As a side-note, I laser-cut some Waterhouse stops for the lens so I could demonstrate how they work.
This is how he originally shot portraits, using a simple point-and-shoot camera out the hollow barrel of a lens (which isn’t the one pictured here). While posing for the picture, this simply didn’t look 1880’s.
My goal for the project: Maintain the 1880’s-era operation of the camera, as seen from the outside, to keep the whole photography studio looking and operating in an authentic way. However, instead of glass negatives, keep a digital workflow for the end product. (The customers do not see the digital part since it’s processed and printed after the event.)
Ready for the 2018 season, I had the camera working and digitized.
Using the authentic 1863 lens, I focus it onto a plexiglass “ground glass” 4×5 focus plane.
When ready, I switch it to a white matte board. I turn on the pre-focused and calibrated Nikon D750 digital camera.
After my fumbling around under the black cloth (as seen by the subjects and spectators), I put the glass-negative holder in place on the back of the camera and pull the dark-slide while covering the lens, like you’d to in the 1880s.
I ask the subject(s) to hold still and “watch the birdie” while I uncover the lens.
The Nikon D750, triggered remotely from a hidden spot below the camera, takes a picture of the white matte board via the angled mirror. The picture looks something like this:
Note: This was taken on my wooden calibration target, not the white matte board. The lines are 4×5, portrait and landscape.
I fix the perspective and process the digital photo normally, resulting in a B&W or sepia version of this:
Similar to before, I was offering 4×5 prints and small cabinet cards to customers, mailed out after processing.
I purposefully kept the prints small. Why? The lens, similar to those like it in the 1860s, has a soft focus wide-open and gets blurrier and darker towards the edges. I was shooting in a fairly dark studio, taking a picture of a shadow reflected off of white matte board. On the Nikon, due to the angle of the mirror, I had to stop down the aperture to f/8 to get most of the 4×5 image in focus, driving the ISO to 128,000, and a shutter speed at an authentic 1/2 to 1 second.
These example photos from The Wild West Days 2018 look good small but are very noisy upon closer inspection. (The one in the middle is my lovely wife, madam of the saloon girls, on the cabinet card design.)
Photographers in the 1880s were capturing better-quality photos than I was. I wanted to upgrade!
Since I was better at laser-cutting, I redesigned the camera guts in CAD and laser-cut the new design for Wild West Days 2019.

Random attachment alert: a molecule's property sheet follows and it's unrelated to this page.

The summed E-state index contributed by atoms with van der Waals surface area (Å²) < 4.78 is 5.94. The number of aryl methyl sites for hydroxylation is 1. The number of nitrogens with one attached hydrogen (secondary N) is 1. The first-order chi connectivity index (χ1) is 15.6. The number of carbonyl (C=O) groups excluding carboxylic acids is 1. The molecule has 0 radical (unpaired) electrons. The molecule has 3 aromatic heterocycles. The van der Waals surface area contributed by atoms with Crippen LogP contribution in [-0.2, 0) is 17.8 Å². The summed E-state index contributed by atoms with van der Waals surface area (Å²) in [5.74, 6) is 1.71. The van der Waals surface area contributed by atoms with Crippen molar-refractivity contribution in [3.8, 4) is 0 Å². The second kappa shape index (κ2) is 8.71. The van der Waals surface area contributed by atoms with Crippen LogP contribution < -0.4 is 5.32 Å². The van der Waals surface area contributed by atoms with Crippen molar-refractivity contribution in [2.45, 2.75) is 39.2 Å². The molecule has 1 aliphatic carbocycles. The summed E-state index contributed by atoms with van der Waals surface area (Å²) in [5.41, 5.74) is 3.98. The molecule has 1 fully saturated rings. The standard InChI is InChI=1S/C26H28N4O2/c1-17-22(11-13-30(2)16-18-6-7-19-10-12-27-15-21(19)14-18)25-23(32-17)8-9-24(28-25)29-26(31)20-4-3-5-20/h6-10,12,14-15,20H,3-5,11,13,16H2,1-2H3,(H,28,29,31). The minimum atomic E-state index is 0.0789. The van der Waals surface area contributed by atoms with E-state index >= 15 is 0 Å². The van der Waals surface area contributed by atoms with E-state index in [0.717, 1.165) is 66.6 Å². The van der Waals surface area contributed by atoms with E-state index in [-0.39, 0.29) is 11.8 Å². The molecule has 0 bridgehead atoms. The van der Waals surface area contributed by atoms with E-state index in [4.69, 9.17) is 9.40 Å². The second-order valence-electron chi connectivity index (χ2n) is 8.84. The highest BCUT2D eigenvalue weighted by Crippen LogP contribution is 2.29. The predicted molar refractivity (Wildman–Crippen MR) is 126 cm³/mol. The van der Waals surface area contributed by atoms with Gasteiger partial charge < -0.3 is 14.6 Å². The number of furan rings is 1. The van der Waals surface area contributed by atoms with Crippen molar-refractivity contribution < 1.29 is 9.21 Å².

There are several notable upgrades:
- A solid plate with the white matte on it.
- A solid plate with an improved “ground glass” (From a broken LCD monitor — there is one layer in there that works absolutely perfectly, I’d say even better than ground glass.)
- A shelf to make switching plates easier and faster.
- Three positions for the plate, for some very close portraits with “amazing bokeh”.
- Mirror is in a fixed position and won’t move.
- Nikon is in a fixed position and won’t move, and is mounted as close as possible for the biggest-sized picture I can get.
- Lens upgraded to a tilted version, so I can tilt to match the mirror’s angle. (Without spending $1,000 on a tilt-shift lens.) This allows me to shoot at f/2, which is 2 EV stops better than before.
So why not photograph the focus screen directly (like other photographers have done)? It has its own artifacts like ground glass grain and much heavier vignetting than it should. Mostly, however, is the space. The box camera isn’t deep enough to allow this method, while still having the authentic-looking glass plate holder on the back. If it were an extra foot longer, perhaps this would be the way to go.
Here’s what the new version looks like. It still has some issues due to the tilt, but over-all it’s better than before. The first image is wide-open. The second image has the f/16 Waterhouse stop inserted to show the tilt issues better. (The tilted lens is wide-open f/2 for both.) The subject is 5ft away with the backdrop 10ft away.
All-in-all, this project has been fantastic! I’ve hacked an old camera in ways no other photographer (that I know of) has. The camera works pretty well and appears totally authentic from the outside, and retains the characteristics of the original 1863 lens and 4×5 image size. Everyone who walks into my shop feels like they’re getting a portrait done in the late 1800s while also learning a bit about photographic history.
About the author: Doug Hickok is a photographer based in Wisconsin who offers his services through A. Hickok Country Photography. The opinions expressed in this article are solely those of the author. You can also connect with the studio on Facebook. This article was also published here.